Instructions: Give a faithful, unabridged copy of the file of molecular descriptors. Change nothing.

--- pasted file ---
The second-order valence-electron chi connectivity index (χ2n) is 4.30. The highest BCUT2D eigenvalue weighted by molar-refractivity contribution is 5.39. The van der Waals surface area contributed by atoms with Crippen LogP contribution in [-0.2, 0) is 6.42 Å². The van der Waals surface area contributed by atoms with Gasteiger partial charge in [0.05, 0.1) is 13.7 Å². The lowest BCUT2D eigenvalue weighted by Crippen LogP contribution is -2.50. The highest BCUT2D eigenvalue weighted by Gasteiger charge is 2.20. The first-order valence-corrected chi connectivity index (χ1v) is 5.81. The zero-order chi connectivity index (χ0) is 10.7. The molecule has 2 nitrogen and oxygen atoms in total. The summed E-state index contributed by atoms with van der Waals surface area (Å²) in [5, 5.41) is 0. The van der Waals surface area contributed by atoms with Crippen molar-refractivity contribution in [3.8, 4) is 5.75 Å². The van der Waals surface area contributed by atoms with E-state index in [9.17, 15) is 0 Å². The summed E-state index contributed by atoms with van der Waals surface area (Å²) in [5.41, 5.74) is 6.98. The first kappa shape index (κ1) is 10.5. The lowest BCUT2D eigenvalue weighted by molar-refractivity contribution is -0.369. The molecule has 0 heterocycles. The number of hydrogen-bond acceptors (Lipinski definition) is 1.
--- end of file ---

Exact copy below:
The second-order valence-electron chi connectivity index (χ2n) is 4.30. The highest BCUT2D eigenvalue weighted by molar-refractivity contribution is 5.39. The van der Waals surface area contributed by atoms with Crippen LogP contribution in [-0.2, 0) is 6.42 Å². The van der Waals surface area contributed by atoms with Gasteiger partial charge in [0.05, 0.1) is 13.7 Å². The lowest BCUT2D eigenvalue weighted by Crippen LogP contribution is -2.50. The highest BCUT2D eigenvalue weighted by Gasteiger charge is 2.20. The first-order valence-corrected chi connectivity index (χ1v) is 5.81. The zero-order chi connectivity index (χ0) is 10.7. The molecule has 2 nitrogen and oxygen atoms in total. The summed E-state index contributed by atoms with van der Waals surface area (Å²) in [5, 5.41) is 0. The van der Waals surface area contributed by atoms with Crippen molar-refractivity contribution in [3.8, 4) is 5.75 Å². The van der Waals surface area contributed by atoms with E-state index in [9.17, 15) is 0 Å². The summed E-state index contributed by atoms with van der Waals surface area (Å²) in [5.41, 5.74) is 6.98. The first kappa shape index (κ1) is 10.5. The lowest BCUT2D eigenvalue weighted by molar-refractivity contribution is -0.369. The molecule has 0 heterocycles. The number of hydrogen-bond acceptors (Lipinski definition) is 1.